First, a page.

The second problem, of getting the black money hoarders to the books is a tactful play of game theory. Black money could be as a result of tax evasion or just not using the banking channels. Both are distinctly different problems. But the moment the hoarded currency comes into circulation, it is a part of the liquidity pool. If the money were to be used as a force for solving a social ill, besides being used as a financial instrument, several things come into play. Imagine a river going astray with shallow bed and swampy land. The first thing to make good use of the water would be to constrict the flow at a certain point such that enough pressure can be built in the flow itself, to drive the water with its own force. Much like this, the rationale of constricting the flow with a higher denomination was a smart move. More importantly, accounting for inflation and the mess of transportation would be sorted with a single stroke.
While only 6 per cent of black money is in cash, the drive for change of currency notes brings a large number of high-value notes back into the banks. By November 18, Rs 4 lakh crore were deposited in banks. As the liquidity increases, the bank balance sheets start looking better. The interest rates will soften and the lending rates will follow. Overall, this would be beneficial for the market. Gold will surge up in the short run but soften in the long term. Real estate will dip further as the black component in the real estate deals completely dries out. Rates will correct further and then it will likely rise in the mid to long term.
Short-term liquidity might be a bigger problem than originally anticipated. The eventual design of the Goods and Services Tax (GST) is also looking far more complex than originally envisaged. This could add to the complexity. More local traders are likely to move to digital platforms.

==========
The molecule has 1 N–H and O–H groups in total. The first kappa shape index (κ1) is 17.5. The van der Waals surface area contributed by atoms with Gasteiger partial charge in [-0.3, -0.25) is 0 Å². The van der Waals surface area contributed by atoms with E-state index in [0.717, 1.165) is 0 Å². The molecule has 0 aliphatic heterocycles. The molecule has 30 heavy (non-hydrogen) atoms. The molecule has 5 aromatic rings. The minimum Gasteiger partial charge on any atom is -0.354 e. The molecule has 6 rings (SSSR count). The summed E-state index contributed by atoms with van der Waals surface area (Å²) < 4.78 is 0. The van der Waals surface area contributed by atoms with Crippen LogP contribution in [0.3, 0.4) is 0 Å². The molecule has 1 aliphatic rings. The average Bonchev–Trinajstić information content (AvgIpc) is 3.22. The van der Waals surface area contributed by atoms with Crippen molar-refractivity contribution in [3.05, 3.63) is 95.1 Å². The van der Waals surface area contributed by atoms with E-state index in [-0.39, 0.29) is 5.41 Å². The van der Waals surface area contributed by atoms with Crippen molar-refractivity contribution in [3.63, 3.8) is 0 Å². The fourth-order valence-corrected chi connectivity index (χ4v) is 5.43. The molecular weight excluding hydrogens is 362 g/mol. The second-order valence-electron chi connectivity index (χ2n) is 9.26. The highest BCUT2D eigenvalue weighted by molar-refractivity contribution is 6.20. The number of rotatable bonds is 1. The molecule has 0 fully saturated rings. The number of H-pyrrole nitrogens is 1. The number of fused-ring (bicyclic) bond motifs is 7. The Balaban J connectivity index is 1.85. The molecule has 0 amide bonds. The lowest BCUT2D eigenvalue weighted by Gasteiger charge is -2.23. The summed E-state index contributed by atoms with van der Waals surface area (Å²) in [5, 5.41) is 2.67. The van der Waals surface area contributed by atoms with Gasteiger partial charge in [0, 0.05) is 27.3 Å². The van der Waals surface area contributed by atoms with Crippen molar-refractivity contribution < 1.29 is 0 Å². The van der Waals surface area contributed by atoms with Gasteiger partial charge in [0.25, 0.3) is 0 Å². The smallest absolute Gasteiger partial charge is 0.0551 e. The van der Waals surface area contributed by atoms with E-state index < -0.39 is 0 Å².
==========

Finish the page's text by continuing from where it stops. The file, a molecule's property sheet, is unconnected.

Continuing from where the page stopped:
Could this have been done better? Maybe. Is this going well so far? Well, almost. A cruise liner moving in a direction will need to be swerved with adept manoeuvring if the captain sees an obstacle ahead.
Currency is as much a social programming tool as a financial instrument.
The colour magenta that dominates the Rs 2,000 colour scheme means universal harmony and emotional balance. A strong and inspiring colour, magenta can appear outrageous and shocking on the one hand and innovative and imaginative on the other.
Demonetisation may have upset some but it hasn’t hurt rural India as much as some claim it has. As Mahatma Gandhi once said, the future of India lies in its villages. Maybe demonetisation is India’s next Independence movement – as India gears up to celebrate 70 years of Independence – it will give freedom to many poor people and free the country from corruption.
Make no mistake. This is revolutionary. Success or not, time will tell. Execution is key. Buckle up.